The US Food and Drug Administration on Friday approved the Alzheimer's drug lecanemab developed by Eisai and Biogen for patients in the earliest stages of the disease.
The drug, to be sold under the brand Leqembi, belongs to a class of treatments that aims to slow the advance of the neurodegenerative disease by removing sticky clumps of toxic protein beta amyloid from the brain.
Nearly all previous experimental drugs using the same approach had failed.
Eisai said the drug would be launched at an annual price of $26,500.
Initial patient access will be limited by a number of factors including reimbursement decisions from Medicare, the US government insurance programme for Americans aged 65 and older who represent about 90 per cent of the people likely to be eligible for Leqembi.
The drug is intended for patients with mild cognitive impairment or early Alzheimer's dementia, a population that doctors believe represents a small segment of the estimated six million Americans currently living with the memory-robbing illness.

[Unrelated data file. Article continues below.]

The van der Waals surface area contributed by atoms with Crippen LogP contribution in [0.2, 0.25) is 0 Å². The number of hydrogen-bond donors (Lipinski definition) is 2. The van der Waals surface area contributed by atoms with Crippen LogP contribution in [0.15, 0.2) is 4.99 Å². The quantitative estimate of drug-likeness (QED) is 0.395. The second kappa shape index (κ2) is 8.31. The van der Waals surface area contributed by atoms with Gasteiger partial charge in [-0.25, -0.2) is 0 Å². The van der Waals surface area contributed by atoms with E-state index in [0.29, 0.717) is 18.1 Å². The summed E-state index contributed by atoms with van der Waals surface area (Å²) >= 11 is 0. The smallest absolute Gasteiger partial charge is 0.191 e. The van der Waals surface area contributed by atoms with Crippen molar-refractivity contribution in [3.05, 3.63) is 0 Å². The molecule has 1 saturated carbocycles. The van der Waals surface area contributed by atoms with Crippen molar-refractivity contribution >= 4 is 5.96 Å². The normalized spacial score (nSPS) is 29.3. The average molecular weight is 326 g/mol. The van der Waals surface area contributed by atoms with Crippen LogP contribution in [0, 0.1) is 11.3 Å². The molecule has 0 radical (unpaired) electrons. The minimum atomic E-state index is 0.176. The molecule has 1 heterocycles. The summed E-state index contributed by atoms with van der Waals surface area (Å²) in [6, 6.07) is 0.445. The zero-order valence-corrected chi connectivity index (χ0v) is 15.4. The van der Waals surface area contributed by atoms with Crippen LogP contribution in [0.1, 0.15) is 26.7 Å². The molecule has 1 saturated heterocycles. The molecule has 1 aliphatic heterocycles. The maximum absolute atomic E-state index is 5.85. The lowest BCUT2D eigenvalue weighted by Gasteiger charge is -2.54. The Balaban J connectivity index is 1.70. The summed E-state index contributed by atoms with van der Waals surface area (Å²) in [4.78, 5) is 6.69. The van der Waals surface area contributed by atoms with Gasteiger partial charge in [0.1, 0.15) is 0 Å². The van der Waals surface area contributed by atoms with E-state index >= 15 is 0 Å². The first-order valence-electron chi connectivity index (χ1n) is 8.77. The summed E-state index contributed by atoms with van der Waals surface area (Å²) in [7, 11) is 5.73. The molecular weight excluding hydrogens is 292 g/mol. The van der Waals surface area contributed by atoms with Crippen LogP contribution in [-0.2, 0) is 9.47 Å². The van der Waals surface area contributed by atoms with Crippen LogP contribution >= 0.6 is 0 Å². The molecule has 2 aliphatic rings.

Biogen shares were halted after rising 3.6 per cent, or $9.67, to $281.26 in earlier trading on Friday
Leqembi was approved under the FDA's accelerated review process, an expedited pathway that speeds access to a drug based on its impact on underlying disease-related biomarkers believed to predict a clinical benefit.
Eisai officials have said the company also plans to submit data from a recent successful clinical trial in 1,800 patients as the basis for a full standard review of Leqembi.
That trial found that Leqembi, which is given by infusion, slowed the rate of cognitive decline in patients with early Alzheimer's by 27 per cent compared to a placebo. About 13 per cent of patients treated with Leqembi in the trial had brain swelling.
Northwestern University Feinberg School of Medicine in Chicago said in correspondence published in The New England Journal of Medicine this week that the postmortem of a 65-year-old lecanemab patient who suffered a stroke showed that emergency treatment with a standard clot-busting drug led to fatal brain haemorrhaging.
At least one other patient in a follow-on study of lecanemab died from brain haemorrhaging, raising concerns that blood-thinners may increase risks of dangerous brain swelling.